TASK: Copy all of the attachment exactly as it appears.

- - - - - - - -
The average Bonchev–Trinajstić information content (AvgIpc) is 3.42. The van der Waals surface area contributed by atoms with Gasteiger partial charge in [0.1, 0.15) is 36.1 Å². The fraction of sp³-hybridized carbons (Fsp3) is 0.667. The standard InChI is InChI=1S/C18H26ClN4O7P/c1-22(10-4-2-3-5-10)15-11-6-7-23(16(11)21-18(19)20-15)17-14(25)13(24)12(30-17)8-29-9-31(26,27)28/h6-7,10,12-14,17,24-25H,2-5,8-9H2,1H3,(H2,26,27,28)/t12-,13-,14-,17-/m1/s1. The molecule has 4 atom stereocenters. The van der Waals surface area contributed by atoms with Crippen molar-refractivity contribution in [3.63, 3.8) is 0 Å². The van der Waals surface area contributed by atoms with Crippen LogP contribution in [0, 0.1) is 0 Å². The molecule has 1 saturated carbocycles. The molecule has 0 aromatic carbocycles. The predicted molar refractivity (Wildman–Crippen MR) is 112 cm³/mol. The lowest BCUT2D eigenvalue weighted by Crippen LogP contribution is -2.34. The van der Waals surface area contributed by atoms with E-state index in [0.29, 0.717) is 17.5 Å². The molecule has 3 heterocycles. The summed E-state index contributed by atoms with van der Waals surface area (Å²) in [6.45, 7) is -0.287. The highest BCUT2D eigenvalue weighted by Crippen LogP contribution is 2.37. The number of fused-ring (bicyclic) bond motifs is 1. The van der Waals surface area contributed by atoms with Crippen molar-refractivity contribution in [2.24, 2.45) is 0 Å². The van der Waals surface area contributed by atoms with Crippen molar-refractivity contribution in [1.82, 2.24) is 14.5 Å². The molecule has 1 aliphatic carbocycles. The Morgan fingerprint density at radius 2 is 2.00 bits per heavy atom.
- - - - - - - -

The average Bonchev–Trinajstić information content (AvgIpc) is 3.42. The van der Waals surface area contributed by atoms with Gasteiger partial charge in [0.1, 0.15) is 36.1 Å². The fraction of sp³-hybridized carbons (Fsp3) is 0.667. The standard InChI is InChI=1S/C18H26ClN4O7P/c1-22(10-4-2-3-5-10)15-11-6-7-23(16(11)21-18(19)20-15)17-14(25)13(24)12(30-17)8-29-9-31(26,27)28/h6-7,10,12-14,17,24-25H,2-5,8-9H2,1H3,(H2,26,27,28)/t12-,13-,14-,17-/m1/s1. The molecule has 4 atom stereocenters. The van der Waals surface area contributed by atoms with Crippen molar-refractivity contribution in [3.63, 3.8) is 0 Å². The van der Waals surface area contributed by atoms with Crippen LogP contribution in [0, 0.1) is 0 Å². The molecule has 1 saturated carbocycles. The molecule has 0 aromatic carbocycles. The predicted molar refractivity (Wildman–Crippen MR) is 112 cm³/mol. The lowest BCUT2D eigenvalue weighted by Crippen LogP contribution is -2.34. The van der Waals surface area contributed by atoms with E-state index in [0.29, 0.717) is 17.5 Å². The molecule has 3 heterocycles. The summed E-state index contributed by atoms with van der Waals surface area (Å²) in [6.45, 7) is -0.287. The highest BCUT2D eigenvalue weighted by Crippen LogP contribution is 2.37. The number of fused-ring (bicyclic) bond motifs is 1. The van der Waals surface area contributed by atoms with Crippen molar-refractivity contribution in [2.24, 2.45) is 0 Å². The van der Waals surface area contributed by atoms with Crippen molar-refractivity contribution in [1.82, 2.24) is 14.5 Å². The molecule has 1 aliphatic carbocycles. The Morgan fingerprint density at radius 2 is 2.00 bits per heavy atom.